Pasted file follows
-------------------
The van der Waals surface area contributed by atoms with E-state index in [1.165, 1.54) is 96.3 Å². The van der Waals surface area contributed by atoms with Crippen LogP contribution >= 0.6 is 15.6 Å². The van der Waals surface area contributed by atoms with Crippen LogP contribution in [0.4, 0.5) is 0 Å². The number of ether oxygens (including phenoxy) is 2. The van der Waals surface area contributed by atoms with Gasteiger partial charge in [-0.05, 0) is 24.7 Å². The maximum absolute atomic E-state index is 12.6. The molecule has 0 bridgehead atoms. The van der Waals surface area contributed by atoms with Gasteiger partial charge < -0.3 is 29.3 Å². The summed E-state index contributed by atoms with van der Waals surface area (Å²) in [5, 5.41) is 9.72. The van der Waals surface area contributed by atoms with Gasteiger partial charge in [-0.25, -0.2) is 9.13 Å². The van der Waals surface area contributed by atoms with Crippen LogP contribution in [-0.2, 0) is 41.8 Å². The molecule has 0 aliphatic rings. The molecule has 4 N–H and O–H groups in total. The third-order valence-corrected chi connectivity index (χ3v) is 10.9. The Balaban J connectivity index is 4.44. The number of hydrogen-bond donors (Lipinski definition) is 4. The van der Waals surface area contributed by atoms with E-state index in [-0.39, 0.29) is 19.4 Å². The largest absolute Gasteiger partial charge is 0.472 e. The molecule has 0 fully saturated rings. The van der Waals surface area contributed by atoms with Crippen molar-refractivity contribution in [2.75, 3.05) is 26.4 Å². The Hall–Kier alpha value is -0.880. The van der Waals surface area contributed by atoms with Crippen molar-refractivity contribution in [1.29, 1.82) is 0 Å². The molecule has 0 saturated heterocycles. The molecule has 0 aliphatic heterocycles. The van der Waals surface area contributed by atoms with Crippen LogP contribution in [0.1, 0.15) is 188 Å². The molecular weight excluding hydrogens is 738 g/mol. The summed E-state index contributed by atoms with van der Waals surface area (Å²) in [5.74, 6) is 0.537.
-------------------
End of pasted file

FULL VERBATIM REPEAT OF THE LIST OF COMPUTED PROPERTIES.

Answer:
The van der Waals surface area contributed by atoms with E-state index in [1.165, 1.54) is 96.3 Å². The van der Waals surface area contributed by atoms with Crippen LogP contribution >= 0.6 is 15.6 Å². The van der Waals surface area contributed by atoms with Crippen LogP contribution in [0.4, 0.5) is 0 Å². The number of ether oxygens (including phenoxy) is 2. The van der Waals surface area contributed by atoms with Gasteiger partial charge in [-0.05, 0) is 24.7 Å². The maximum absolute atomic E-state index is 12.6. The molecule has 0 bridgehead atoms. The van der Waals surface area contributed by atoms with Gasteiger partial charge < -0.3 is 29.3 Å². The summed E-state index contributed by atoms with van der Waals surface area (Å²) in [5, 5.41) is 9.72. The van der Waals surface area contributed by atoms with Gasteiger partial charge in [-0.25, -0.2) is 9.13 Å². The van der Waals surface area contributed by atoms with Crippen LogP contribution in [-0.2, 0) is 41.8 Å². The molecule has 0 aliphatic rings. The molecule has 4 N–H and O–H groups in total. The third-order valence-corrected chi connectivity index (χ3v) is 10.9. The Balaban J connectivity index is 4.44. The number of hydrogen-bond donors (Lipinski definition) is 4. The van der Waals surface area contributed by atoms with E-state index in [-0.39, 0.29) is 19.4 Å². The largest absolute Gasteiger partial charge is 0.472 e. The molecule has 0 fully saturated rings. The van der Waals surface area contributed by atoms with Crippen molar-refractivity contribution in [2.75, 3.05) is 26.4 Å². The Hall–Kier alpha value is -0.880. The van der Waals surface area contributed by atoms with Crippen molar-refractivity contribution in [1.29, 1.82) is 0 Å². The molecule has 0 saturated heterocycles. The molecule has 0 aliphatic heterocycles. The van der Waals surface area contributed by atoms with Crippen LogP contribution in [0.1, 0.15) is 188 Å². The molecular weight excluding hydrogens is 738 g/mol. The summed E-state index contributed by atoms with van der Waals surface area (Å²) in [5.74, 6) is 0.537.